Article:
Heidi Zimmer-Meyer is known for her enthusiasm about downtown Rochester. As she readies to retire from her position as president of Rochester Downtown Development Corp. after nearly four decades, that zeal remains.
Downtown Rochester has witnessed numerous changes over Zimmer-Meyer’s tenure. Though department stores disappeared, residential spaces have flourished, and businesses have found homes in the heart of the city.
“Today, excitement about the center of the city is palpable, and the psychic shift in attitudes about downtown is evident among residents, younger workers, real estate developers, lenders, and the tech community,” Zimmer-Meyer says.
Keeping that excitement going will require work. Zimmer-Meyer views street-level vitality and ensuring that downtown Rochester welcomes and reflects all in the community as key challenges for the center city.
Still, she is optimistic about emerging population trends that show a migration from large cities to smaller metros. Zimmer-Meyer expects Rochester to gain from this shift and from others such as events in public spaces, which grew out of the pandemic, and benefits from the ROC the Riverway initiative.
But most importantly, she believes Rochester needs to build economic equity into its systems to nurture family and neighborhood wealth.
“We all need to prosper for true regional economic growth to happen,” Zimmer-Meyer says.
The RDDC executive announced her retirement earlier this month. She will step down at the end of the year to spend time traveling to see family and mulling the possibility of a family business.
The Rochester Beacon posed a few questions to Zimmer-Meyer. Her responses are below.
ROCHESTER BEACON: In your time with RDDC, have Rochesterians’ views on downtown changed?
HEIDI ZIMMER-MEYER: Absolutely. When I came up here from North Carolina 37 years ago, the first suburban mall had been built and there were a growing number of suburban shopping centers. But Sibley’s, McCurdy’s and B. Forman’s were still a major force in the regional retail sector. People were out on the streets, in Midtown Plaza, and at downtown restaurants midday every weekday and on Saturdays. People felt proud about downtown.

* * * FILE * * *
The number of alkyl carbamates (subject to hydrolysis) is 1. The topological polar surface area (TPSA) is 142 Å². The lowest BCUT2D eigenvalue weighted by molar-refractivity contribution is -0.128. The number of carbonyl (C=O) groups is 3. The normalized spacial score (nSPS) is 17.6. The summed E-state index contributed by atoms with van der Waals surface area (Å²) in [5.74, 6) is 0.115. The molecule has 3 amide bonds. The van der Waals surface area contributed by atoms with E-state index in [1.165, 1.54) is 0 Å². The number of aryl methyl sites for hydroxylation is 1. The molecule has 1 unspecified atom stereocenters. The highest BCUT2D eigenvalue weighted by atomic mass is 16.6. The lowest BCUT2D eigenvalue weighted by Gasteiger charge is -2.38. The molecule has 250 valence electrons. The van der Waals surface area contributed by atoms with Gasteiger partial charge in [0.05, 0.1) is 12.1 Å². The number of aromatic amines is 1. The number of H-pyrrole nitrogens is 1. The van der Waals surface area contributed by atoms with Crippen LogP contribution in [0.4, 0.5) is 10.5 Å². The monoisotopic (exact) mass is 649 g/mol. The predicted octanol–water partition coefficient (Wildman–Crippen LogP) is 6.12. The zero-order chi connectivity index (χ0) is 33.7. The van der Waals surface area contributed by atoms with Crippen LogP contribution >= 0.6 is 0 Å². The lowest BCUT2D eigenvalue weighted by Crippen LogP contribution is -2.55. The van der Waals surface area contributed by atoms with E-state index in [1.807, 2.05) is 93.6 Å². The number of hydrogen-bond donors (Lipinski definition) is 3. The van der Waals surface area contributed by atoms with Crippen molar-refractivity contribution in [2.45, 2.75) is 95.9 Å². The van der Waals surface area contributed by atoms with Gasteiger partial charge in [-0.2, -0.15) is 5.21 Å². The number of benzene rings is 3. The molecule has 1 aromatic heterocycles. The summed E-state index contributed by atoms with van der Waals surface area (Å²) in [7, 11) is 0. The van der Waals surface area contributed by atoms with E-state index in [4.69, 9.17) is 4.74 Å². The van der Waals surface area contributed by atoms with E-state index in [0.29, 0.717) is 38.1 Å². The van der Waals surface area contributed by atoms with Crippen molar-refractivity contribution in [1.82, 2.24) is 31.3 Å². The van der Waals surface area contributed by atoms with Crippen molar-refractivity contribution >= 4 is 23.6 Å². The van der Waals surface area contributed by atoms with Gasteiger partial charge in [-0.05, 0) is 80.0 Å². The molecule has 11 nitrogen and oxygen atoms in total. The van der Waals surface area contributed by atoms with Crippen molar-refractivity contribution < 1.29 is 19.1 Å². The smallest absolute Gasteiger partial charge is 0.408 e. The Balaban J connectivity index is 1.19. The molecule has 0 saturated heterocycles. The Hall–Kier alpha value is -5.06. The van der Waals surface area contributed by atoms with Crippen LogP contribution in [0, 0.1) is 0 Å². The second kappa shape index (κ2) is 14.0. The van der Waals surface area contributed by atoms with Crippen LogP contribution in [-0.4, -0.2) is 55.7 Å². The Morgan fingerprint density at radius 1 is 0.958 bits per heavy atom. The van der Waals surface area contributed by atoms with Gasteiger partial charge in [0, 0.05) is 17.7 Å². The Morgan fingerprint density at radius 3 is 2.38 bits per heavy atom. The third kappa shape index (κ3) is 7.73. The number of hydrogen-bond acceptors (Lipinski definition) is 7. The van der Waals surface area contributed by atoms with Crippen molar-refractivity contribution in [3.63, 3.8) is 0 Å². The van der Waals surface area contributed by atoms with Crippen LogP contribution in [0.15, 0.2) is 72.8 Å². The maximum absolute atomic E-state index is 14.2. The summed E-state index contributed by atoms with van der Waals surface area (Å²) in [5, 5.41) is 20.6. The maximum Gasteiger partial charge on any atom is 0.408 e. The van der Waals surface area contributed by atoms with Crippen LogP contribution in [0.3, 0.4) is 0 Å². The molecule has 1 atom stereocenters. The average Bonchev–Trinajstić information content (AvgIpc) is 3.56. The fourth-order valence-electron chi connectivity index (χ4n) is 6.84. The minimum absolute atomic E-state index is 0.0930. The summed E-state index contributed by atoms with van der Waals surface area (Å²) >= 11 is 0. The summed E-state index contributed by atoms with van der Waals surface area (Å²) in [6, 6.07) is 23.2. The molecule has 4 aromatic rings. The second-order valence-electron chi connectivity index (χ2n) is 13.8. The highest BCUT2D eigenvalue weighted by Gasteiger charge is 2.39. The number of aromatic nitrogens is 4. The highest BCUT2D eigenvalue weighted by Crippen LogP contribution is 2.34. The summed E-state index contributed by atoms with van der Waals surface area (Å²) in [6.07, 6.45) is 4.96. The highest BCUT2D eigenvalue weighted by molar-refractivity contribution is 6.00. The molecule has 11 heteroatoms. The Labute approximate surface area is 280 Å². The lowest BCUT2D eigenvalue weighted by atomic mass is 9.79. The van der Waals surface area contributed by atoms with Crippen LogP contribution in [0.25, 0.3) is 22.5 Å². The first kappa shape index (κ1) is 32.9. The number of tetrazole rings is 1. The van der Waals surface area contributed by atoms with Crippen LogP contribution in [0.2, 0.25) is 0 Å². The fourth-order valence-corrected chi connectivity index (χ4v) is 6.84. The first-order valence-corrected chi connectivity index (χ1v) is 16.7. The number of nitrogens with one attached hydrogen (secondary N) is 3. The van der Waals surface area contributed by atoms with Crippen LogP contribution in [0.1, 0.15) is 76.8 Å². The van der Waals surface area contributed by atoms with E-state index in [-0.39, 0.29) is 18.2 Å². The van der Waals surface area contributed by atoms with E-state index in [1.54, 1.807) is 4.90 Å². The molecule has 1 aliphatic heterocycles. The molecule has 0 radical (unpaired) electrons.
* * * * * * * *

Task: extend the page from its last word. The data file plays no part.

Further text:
But you could already see the fraying around the edges of that world. In the late 1980s, the first suburban office parks were being built, which created an alternative for business location, and a growing number of companies began to move out of the city. By the mid-1990s, bank mergers and acquisitions caused major contractions in leased space, and the movement to the suburbs was in full swing. The closure of the big downtown department stores and ultimately Midtown Plaza followed, signaling a new age of retail upheavals, which resulted in a loss of downtown workers on the street. I’d say that was when downtown officially bottomed out, and as downtown became emptier, people felt less safe and for the first time the word “downtown” became fraught with negative connotations.
But by the year 2000, we began seeing a smattering of residential conversions and tech spaces, and by 2002 residential conversions were a full-on trend—not just in downtown Rochester, but in downtowns nationwide. With 60 buildings converted to residential since the year 2000, the whole tenor of the center city changed. We went from 3,250 people living downtown, to more than 8,500 today. That trend sparked the organic growth of the Downtown Innovation Zone, which went from 108 innovation and creative class enterprises in early 2016 to 193 today, and now hosts seven business incubators, accelerators and major tech meetup spaces. Today, excitement about the center of the city is palpable, and the psychic shift in attitudes about downtown is evident among residents, younger workers, real estate developers, lenders, and the tech community.